Roadrunners to honor captain Cunningham on March 25
The Tucson Roadrunners will host “Cunny Did Night” honoring team captain Craig Cunningham on Saturday, March 25, when the American Hockey League (AHL) club entertains the visiting San Jose Barracuda.
The event will spotlight Cunningham and the doctors who saved his life after Cunningham suffered an on-ice medical emergency prior to a game at the Tucson Convention Center last November.
Cunningham will participate in a pregame puck drop with the two doctors who helped save his life: Dr. George Haloftis of Carondelet St. Mary’s Hospital – Tucson and Dr. Zain Khalpey of Banner – University Medical Center Tucson.
AHL president and CEO David Andrews will also be on hand for the pregame festivities.
Tucson head coach Mark Lamb said the pregame event is obviously special to the team.
“It means a lot considering what he’s been through,” Lamb explained. “He’s our team captain. He’s our leader in all aspects on and off the ice. We’re happy about the recovery he’s made. He’s not only an inspiration to us but the whole hockey world.”
Cunningham, 26, now has a new lease on life following the novel lifesaving techniques administered shortly after he suffered a heart attack and collapsed on the ice at Tucson Arena prior to the face-off in a Nov. 19 game against the Manitoba Moose.
However, his miraculous return to the living came with a price: his pro hockey playing career is now over following a partial amputation of his left leg due to an infection that developed during the recovery phase.
Cunningham is simply grateful to be alive.
A series of events that fell into the right order kept him from near certain death. He initially survived 83 minutes of CPR after undergoing acute cardiac arrest.
He was first transported to St. Mary’s Hospital where the emergency department team quickly determined he need to be transferred to Banner where he could receive advanced life-saving therapy using ECMO (extracorporeal membrane oxygenation).
It was the ECMO machine that ultimately saved Cunningham’s life.
The machine works as a pump that circulates blood through a circuit of tubing supporting heart function and through an “oxygenator” that functions as an artificial lung. It is used to help patients of all ages with life-threatening conditions that impair heart and/or lung function. Most patients who need ECMO are almost certain to die without this level of support, according to administrators at Banner.
Cunningham’s condition continued to worsen upon his arrival at Banner. However, a new procedure developed by Khapley, using a left ventricular assist device, allowed Cunningham’s heart to recover from the trauma.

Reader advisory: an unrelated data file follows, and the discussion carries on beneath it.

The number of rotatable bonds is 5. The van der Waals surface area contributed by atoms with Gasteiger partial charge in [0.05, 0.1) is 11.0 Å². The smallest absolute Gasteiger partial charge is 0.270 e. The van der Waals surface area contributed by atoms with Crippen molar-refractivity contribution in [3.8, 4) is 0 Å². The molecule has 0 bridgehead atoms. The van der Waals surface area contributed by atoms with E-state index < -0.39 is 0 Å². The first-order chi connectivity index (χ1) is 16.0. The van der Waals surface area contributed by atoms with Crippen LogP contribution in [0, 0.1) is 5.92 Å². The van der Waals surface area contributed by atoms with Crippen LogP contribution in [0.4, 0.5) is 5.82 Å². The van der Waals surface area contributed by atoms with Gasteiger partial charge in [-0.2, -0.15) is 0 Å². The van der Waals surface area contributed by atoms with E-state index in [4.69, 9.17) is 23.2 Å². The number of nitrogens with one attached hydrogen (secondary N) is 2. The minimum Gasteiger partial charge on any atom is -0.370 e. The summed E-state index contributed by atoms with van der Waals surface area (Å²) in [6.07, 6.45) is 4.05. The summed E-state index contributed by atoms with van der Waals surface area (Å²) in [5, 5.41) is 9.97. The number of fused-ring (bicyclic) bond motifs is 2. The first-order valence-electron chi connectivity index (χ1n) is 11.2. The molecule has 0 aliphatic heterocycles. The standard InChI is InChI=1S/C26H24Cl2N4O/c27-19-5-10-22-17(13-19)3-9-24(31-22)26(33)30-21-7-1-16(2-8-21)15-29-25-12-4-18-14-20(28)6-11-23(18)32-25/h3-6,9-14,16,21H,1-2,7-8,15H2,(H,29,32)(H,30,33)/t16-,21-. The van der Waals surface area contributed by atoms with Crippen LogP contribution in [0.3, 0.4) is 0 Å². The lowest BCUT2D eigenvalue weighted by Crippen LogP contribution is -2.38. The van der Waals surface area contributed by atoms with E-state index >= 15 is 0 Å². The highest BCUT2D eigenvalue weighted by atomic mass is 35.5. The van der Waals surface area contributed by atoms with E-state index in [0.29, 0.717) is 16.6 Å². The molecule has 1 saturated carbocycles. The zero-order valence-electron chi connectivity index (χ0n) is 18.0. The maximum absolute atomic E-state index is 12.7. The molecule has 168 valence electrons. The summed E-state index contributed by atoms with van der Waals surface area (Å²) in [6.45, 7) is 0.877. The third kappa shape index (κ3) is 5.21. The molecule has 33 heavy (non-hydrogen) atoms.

In Cunningham’s case, the new procedure was used to decompress his enlarged heart. It had only been used three times previously.
Doctors said the quick action of bystanders who performed effective CPR, the actions of St. Mary’s staff and the advanced technology and care provided at Tucson’s academic medical center led to a truly remarkable recovery.
Among the first on the scene was a group of firefighters who were at the arena to play the national anthem with bagpipes. Instead of filling the arena with joyful sounds, they helped perform emergency CPR on Cunningham.
The Tucson Fire Pipes and Drums honor guard has since made Cunningham an honorary member of its corps.
Cunningham’s heroic battle quickly caught the attention of the hockey world. He received stacks of letters and visits from team members and family members while in the hospital. A special hash tag was set up for social media posts and it became a rallying cry: #CunnyCan.
Cunningham has chosen to go forward, rather than backward, following the amputation procedure. He has since visited teammates in the locker room prior to games, which has served as a prime motivation tool for the team.
He was named captain for a reason.
“When you walk into the rink, you’ve got one job and one job only, and that’s what you should focus on,” he said during an interview in training camp.
While his playing career my be over, Cunningham is reluctant to leave behind the hockey world that he’s been a part of for 14 years. He said he would like to remain connected to the hockey, either in a management capacity or possibly as a scout.
The hockey world would be honored to have him, of course.
Cunningham’s pro career may have been cut short but he did accomplish what many have never achieved: a chance to play in the National Hockey League.
A fourth round draft pick (97th overall) in 2010 by the Boston Bruins, Cunningham chalked up a total of 63 games in the NHL, including 34 games during parts of two seasons with the Bruins and 29 games during parts of two season with the Arizona Coyotes, the Roadrunners’ NHL parent club.
His NHL totals read three goals and eight points. He also collected 101 goals and 203 points in 319 games in the NHL.
In 11 games with the Roadrunners at the time of his injury, he had tallied four goals and 13 points.
Fans are encouraged to use the hash tag #CunnyDid to share thoughts, photographs and experiences, and become a part of this special event.